The 1995-96 Chicago Bulls are widely regarded as the best team in NBA history. Tough to argue after they went 72-10 behind an angry Michael Jordan and romped through the postseason. It was the first of Jordan’s second three-peat and nobody in the NBA seemed to even be in the same class as Chicago for those three years — with all due respect to the 1997 and 1998 Utah Jazz.
One of the things that helped put those Bulls over the top was the presence of Dennis Rodman.
Jordan provided the killer instinct. Scottie Pippen was the distributor making sure everyone else felt involved. But without a dominant center — Luc Longley, Bill Wennington and Will Perdue hardly rank anywhere near the pantheon of the great centers on dynastic teams — Rodman was the guy protecting the paint. He pulled defensive duties from players ranging from Shawn Kemp (pre-lockout explosion) to Shaquille O’Neal to Karl Marlone.
He did almost all of the nitty-gritty work for the Bulls in the post.
We might have a dream that Chicago was all tight and had a psychic connection built through the months of practice and playing together. But that apparently is not how it was like for the 1996 Bulls. Apparently it was much more business-like and each to his own.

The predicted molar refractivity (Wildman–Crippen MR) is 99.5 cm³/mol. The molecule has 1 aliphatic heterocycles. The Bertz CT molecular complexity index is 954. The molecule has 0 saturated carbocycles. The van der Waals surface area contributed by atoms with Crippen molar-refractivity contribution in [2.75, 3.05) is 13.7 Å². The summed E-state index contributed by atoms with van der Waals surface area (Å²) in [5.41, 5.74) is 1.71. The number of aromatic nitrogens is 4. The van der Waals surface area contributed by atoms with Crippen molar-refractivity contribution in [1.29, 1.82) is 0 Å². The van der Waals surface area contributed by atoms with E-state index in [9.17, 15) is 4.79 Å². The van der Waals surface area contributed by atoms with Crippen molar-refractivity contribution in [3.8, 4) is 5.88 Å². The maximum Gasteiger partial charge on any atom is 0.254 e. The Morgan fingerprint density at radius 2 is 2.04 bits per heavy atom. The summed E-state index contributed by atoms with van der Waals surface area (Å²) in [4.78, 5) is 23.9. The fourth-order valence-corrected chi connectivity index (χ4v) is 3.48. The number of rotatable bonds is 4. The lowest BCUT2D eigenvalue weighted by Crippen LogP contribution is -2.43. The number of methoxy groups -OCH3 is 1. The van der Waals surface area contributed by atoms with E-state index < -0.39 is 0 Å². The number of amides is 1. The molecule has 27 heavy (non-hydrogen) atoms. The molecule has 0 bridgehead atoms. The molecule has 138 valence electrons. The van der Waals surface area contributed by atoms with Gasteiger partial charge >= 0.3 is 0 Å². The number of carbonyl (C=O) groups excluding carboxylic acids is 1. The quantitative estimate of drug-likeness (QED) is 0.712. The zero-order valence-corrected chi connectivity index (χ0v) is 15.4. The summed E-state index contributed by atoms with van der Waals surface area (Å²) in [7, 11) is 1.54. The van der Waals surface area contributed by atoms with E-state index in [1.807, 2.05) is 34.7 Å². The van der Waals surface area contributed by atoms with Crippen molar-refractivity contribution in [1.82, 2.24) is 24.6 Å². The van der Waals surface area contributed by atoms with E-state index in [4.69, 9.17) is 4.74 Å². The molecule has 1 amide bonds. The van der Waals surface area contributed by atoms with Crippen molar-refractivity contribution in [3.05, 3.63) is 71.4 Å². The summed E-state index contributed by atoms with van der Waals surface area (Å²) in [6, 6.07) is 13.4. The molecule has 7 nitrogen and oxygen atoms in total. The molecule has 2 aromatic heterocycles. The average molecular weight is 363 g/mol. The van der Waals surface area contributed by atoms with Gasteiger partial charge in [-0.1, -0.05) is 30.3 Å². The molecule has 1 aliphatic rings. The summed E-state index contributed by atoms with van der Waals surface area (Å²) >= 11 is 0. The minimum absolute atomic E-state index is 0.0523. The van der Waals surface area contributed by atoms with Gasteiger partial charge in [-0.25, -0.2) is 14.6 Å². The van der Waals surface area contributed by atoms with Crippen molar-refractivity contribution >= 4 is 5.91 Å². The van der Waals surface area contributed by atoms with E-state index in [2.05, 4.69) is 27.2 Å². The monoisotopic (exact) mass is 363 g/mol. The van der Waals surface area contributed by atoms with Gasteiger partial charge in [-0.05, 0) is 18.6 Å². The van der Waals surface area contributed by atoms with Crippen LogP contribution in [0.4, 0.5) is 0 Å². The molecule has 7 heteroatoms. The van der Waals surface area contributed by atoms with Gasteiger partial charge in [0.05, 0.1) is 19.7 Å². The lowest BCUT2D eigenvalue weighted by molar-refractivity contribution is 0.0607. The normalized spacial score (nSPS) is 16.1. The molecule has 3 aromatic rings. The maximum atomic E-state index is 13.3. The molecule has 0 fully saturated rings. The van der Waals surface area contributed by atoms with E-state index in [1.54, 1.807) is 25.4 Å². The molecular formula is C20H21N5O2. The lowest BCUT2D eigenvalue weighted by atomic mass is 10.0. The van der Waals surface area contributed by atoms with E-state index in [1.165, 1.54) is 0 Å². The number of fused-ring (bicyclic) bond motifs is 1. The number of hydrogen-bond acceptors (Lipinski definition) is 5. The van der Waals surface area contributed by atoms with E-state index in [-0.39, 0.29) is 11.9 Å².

As Dennis Rodman explained to Graham Hesinger of Yahoo! Sports In Depth, he never spoke with Jordan or Pippen while playing in Chicago.
“Well, I think it was important for me to go in there and win,” Rodman said. “I don’t have a job to speak to people. My job is to collate and understand how people work and make people believe in the fact that [I] belong there. Talking to people will come. Relating to people will come. If they see you performing and doing your job and being with the group, that’s all I want. Me and Scottie — we’re cool today. We’re a little older, a little wiser. We’re cool today. And me and Scottie never had a conversation. Me and Scottie and Michael never had a conversation in three years in Chicago. Only time we had a conversation was on the court, and that was it.”
Rodman is a little… let’s say off the wall. But there was no doubt that the now-Hall of Famer was superb on the basketball court. That seems to be where he let himself do most of his talking with the teammates.
There are various stories surrounding Jordan and his relationship with teammates. Jordan was not the most social guy as his competitive fire often trumped any sense of camaraderie he had. I mean, one of the first things he did with the 1992 Dream Team was completely embarrass Clyde Drexler in practice to the point that Magic Johnson pulled him aside and told him to ease up on Drexler so he would not ruin his confidence. At least that was the story Magic Johnson told in his book with Jackie MacMullen.
Really this quote reveals what a machine those Bulls teams were. They showed up and won. No frills, no exuberance until the ultimate job was done.
And maybe that is what made the 1997 Bulls so great. There were no high fives or celebrations until the Larry O’Brien Trophy was theirs.
Whoever said you had to be best friends to be teammates on the best team ever?